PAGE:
Demonstrating that even in medicine, "one man's trash is another man's treasure," patients with debilitating diarrhea are finding relief, if not cures, after receiving bacteria-rich stool from the guts of healthy donors, usually close relatives.
Despite the gross-out factor, fecal transplants are simple enough to perform at home using such inexpensive tools as a bottle of saline, a 2-quart enema kit from the local drugstore and a standard kitchen blender.
"Some of my patients tell me within three hours of having this that they feel better," said Dr. Lawrence J. Brandt, emeritus chief of gastroenterology at Montefiore Medical Center in the Bronx, N.Y., who has performed about 25 fecal transplants since 1999.
The approach, also called fecal bacteriotherapy, is hardly new. Dr. Ben Eiseman, the longtime chief of surgery at Denver General Hospital, reported in the Journal of Clinical Gastroenterology in 1958 that enemas containing feces from healthy colons successfully replenished good digestive bacteria in patients suffering from pseudomembranous colitis, a painful colon inflammation associated with a bacterium called Clostridium difficile. Dr. Thomas J. Borody, from the Centre for Digestive Diseases in Sydney, Australia, reported in the same journal in 2003 that "human probiotic infusions" reversed ulcerative colitis in six patients, each of whom had been sick at least five years with the inflammatory condition. All remained disease-free in one to 13 years of follow-up.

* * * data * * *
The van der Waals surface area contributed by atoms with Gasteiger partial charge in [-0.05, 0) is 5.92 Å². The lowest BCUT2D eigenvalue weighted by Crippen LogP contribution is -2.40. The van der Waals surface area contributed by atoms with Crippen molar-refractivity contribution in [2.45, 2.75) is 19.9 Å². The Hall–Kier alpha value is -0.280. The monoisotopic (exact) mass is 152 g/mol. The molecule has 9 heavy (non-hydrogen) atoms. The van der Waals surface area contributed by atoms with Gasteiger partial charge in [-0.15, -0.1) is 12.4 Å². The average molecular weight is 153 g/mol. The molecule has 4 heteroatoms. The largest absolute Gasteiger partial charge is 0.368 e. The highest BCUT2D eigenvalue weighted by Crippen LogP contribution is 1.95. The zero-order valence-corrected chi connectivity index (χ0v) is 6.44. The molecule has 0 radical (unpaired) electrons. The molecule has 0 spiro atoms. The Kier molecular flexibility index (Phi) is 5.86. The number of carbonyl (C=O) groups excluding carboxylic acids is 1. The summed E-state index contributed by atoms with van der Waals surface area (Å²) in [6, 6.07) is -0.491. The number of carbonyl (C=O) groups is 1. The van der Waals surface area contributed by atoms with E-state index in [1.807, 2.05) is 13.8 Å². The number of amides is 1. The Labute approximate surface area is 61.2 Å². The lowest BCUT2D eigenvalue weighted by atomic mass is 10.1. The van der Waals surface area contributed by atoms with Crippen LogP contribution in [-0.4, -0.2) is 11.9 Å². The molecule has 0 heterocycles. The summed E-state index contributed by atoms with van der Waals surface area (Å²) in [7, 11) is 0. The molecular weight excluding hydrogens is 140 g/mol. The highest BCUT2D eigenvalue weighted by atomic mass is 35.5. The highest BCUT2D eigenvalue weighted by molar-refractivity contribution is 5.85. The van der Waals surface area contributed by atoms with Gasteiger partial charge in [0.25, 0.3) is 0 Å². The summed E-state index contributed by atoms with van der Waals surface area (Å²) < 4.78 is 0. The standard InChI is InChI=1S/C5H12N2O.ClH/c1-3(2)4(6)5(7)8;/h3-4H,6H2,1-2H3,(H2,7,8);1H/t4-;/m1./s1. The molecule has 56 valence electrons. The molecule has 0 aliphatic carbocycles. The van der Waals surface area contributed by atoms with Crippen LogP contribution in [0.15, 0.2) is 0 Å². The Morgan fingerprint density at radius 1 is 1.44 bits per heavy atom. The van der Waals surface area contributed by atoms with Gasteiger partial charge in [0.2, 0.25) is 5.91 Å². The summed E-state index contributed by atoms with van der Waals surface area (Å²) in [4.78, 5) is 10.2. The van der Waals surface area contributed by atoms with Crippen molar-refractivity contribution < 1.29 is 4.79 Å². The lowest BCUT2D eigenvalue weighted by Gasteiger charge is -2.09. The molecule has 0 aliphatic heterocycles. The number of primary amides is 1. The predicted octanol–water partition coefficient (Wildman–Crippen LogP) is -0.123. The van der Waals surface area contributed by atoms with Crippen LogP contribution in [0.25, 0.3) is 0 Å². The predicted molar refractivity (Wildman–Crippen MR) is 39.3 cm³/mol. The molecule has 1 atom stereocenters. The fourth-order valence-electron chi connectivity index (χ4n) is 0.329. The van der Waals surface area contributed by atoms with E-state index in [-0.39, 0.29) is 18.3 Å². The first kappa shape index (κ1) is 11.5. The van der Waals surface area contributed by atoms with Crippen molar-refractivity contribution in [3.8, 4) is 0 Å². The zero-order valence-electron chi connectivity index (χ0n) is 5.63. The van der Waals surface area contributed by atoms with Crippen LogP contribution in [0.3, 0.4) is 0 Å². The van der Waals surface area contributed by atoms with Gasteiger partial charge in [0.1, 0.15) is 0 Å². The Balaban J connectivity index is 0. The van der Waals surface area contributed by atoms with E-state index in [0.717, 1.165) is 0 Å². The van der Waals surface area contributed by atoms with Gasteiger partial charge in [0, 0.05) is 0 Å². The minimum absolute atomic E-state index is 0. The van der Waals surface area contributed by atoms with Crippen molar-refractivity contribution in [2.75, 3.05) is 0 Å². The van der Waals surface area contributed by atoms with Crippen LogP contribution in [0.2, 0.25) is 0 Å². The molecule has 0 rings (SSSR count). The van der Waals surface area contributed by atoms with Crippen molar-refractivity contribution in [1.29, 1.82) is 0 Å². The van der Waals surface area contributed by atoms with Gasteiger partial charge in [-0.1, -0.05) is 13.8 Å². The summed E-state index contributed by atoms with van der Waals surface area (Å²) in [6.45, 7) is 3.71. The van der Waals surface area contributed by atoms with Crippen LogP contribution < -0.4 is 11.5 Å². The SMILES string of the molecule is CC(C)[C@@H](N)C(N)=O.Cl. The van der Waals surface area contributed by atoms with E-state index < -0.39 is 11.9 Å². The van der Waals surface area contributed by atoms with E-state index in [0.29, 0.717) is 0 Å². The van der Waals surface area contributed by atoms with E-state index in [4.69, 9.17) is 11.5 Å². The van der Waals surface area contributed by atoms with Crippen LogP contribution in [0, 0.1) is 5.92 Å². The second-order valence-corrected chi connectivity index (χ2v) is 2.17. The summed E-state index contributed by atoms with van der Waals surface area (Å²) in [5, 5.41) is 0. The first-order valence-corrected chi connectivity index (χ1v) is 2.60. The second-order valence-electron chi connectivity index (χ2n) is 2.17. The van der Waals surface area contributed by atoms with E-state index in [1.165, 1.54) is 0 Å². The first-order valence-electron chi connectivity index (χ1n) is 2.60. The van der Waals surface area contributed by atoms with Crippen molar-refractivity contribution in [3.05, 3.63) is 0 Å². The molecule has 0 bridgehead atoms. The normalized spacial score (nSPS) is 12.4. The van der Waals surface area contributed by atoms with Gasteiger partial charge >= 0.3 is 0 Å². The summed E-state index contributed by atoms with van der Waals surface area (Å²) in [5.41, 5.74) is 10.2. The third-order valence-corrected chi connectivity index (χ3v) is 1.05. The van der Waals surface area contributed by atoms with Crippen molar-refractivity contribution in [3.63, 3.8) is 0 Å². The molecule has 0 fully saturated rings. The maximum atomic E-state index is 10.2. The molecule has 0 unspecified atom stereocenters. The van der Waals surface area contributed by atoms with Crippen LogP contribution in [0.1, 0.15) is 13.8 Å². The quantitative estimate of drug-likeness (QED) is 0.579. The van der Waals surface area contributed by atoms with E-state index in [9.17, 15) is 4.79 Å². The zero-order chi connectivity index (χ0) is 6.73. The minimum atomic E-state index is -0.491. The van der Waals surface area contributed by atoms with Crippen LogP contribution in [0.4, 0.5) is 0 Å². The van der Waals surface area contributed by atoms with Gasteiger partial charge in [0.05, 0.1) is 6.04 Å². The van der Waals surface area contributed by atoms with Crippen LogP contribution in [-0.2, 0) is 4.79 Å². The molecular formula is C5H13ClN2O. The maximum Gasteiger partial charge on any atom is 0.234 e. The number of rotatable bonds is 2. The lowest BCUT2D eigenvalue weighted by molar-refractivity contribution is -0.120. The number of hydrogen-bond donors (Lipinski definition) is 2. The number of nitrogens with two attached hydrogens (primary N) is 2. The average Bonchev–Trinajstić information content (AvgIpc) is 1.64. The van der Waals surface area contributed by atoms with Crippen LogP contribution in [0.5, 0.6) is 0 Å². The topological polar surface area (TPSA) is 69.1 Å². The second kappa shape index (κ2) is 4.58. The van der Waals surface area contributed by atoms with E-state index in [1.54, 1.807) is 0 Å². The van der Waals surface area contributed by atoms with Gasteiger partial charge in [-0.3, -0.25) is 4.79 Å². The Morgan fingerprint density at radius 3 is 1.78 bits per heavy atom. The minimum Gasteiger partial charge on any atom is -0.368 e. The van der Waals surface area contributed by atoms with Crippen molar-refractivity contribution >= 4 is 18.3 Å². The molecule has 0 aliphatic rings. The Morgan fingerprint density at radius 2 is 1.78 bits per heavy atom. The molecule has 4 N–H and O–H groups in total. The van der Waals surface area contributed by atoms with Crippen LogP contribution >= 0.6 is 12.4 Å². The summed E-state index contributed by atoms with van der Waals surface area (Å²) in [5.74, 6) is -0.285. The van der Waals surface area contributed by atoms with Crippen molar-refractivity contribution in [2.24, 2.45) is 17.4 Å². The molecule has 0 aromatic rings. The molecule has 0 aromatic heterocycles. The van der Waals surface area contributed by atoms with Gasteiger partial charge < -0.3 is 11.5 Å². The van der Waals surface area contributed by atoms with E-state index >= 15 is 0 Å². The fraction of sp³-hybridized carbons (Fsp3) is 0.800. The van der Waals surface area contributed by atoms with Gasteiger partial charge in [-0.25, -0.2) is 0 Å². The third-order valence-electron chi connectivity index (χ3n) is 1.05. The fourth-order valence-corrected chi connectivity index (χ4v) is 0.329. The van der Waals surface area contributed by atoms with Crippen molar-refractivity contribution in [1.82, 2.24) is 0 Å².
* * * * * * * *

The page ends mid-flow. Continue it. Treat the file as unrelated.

In recent years, the number of chronic infections with C. diff has increased, often from prolonged antibiotic use and growing antibiotic resistance, especially among the elderly and those in hospitals and long-term care facilities. That has driven renewed interest in fecal transplantation, although it's still not covered by health insurance plans.
North American gastroenterologists and infectious disease experts, mindful that the technique has been used in Europe, have been offering it as last-ditch therapy for patients wasting away from debilitating diarrhea that hasn't responded to even the most powerful and most expensive antibiotics, such as vancomycin.